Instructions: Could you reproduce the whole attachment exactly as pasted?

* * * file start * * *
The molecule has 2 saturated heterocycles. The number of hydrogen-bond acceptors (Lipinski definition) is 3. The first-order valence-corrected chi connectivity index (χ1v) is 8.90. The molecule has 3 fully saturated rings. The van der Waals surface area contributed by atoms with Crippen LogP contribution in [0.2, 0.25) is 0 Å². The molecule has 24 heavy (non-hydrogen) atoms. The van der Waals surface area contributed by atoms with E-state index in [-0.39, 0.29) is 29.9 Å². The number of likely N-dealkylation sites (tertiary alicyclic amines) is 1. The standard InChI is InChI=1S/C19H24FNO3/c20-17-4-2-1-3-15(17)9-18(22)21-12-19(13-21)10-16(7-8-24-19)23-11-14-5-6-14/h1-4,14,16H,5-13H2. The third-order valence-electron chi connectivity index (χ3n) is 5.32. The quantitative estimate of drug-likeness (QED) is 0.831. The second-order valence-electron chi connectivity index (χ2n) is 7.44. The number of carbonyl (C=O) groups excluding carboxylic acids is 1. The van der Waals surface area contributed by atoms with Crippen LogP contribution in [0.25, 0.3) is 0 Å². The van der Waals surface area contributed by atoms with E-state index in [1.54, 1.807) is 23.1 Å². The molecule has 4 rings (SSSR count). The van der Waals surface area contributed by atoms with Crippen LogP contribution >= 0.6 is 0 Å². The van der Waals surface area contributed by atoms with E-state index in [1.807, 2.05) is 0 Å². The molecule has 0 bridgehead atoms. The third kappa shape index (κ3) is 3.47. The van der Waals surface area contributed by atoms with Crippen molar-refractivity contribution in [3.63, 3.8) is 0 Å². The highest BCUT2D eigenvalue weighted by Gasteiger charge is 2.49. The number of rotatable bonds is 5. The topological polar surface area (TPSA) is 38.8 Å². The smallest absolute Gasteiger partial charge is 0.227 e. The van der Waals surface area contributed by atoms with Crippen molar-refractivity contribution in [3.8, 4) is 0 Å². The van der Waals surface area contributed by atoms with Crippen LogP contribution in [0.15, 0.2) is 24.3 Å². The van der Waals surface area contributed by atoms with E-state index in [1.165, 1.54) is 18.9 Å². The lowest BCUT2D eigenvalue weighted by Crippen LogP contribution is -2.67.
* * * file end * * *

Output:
The molecule has 2 saturated heterocycles. The number of hydrogen-bond acceptors (Lipinski definition) is 3. The first-order valence-corrected chi connectivity index (χ1v) is 8.90. The molecule has 3 fully saturated rings. The van der Waals surface area contributed by atoms with Crippen LogP contribution in [0.2, 0.25) is 0 Å². The molecule has 24 heavy (non-hydrogen) atoms. The van der Waals surface area contributed by atoms with E-state index in [-0.39, 0.29) is 29.9 Å². The number of likely N-dealkylation sites (tertiary alicyclic amines) is 1. The standard InChI is InChI=1S/C19H24FNO3/c20-17-4-2-1-3-15(17)9-18(22)21-12-19(13-21)10-16(7-8-24-19)23-11-14-5-6-14/h1-4,14,16H,5-13H2. The third-order valence-electron chi connectivity index (χ3n) is 5.32. The quantitative estimate of drug-likeness (QED) is 0.831. The second-order valence-electron chi connectivity index (χ2n) is 7.44. The number of carbonyl (C=O) groups excluding carboxylic acids is 1. The van der Waals surface area contributed by atoms with Crippen LogP contribution in [0.25, 0.3) is 0 Å². The van der Waals surface area contributed by atoms with E-state index in [1.54, 1.807) is 23.1 Å². The molecule has 4 rings (SSSR count). The van der Waals surface area contributed by atoms with Crippen LogP contribution >= 0.6 is 0 Å². The van der Waals surface area contributed by atoms with E-state index in [1.807, 2.05) is 0 Å². The molecule has 0 bridgehead atoms. The third kappa shape index (κ3) is 3.47. The van der Waals surface area contributed by atoms with Crippen molar-refractivity contribution in [3.63, 3.8) is 0 Å². The highest BCUT2D eigenvalue weighted by Gasteiger charge is 2.49. The number of rotatable bonds is 5. The topological polar surface area (TPSA) is 38.8 Å². The smallest absolute Gasteiger partial charge is 0.227 e. The van der Waals surface area contributed by atoms with Crippen molar-refractivity contribution in [3.8, 4) is 0 Å². The van der Waals surface area contributed by atoms with Crippen LogP contribution in [0.15, 0.2) is 24.3 Å². The van der Waals surface area contributed by atoms with E-state index in [1.165, 1.54) is 18.9 Å². The lowest BCUT2D eigenvalue weighted by Crippen LogP contribution is -2.67.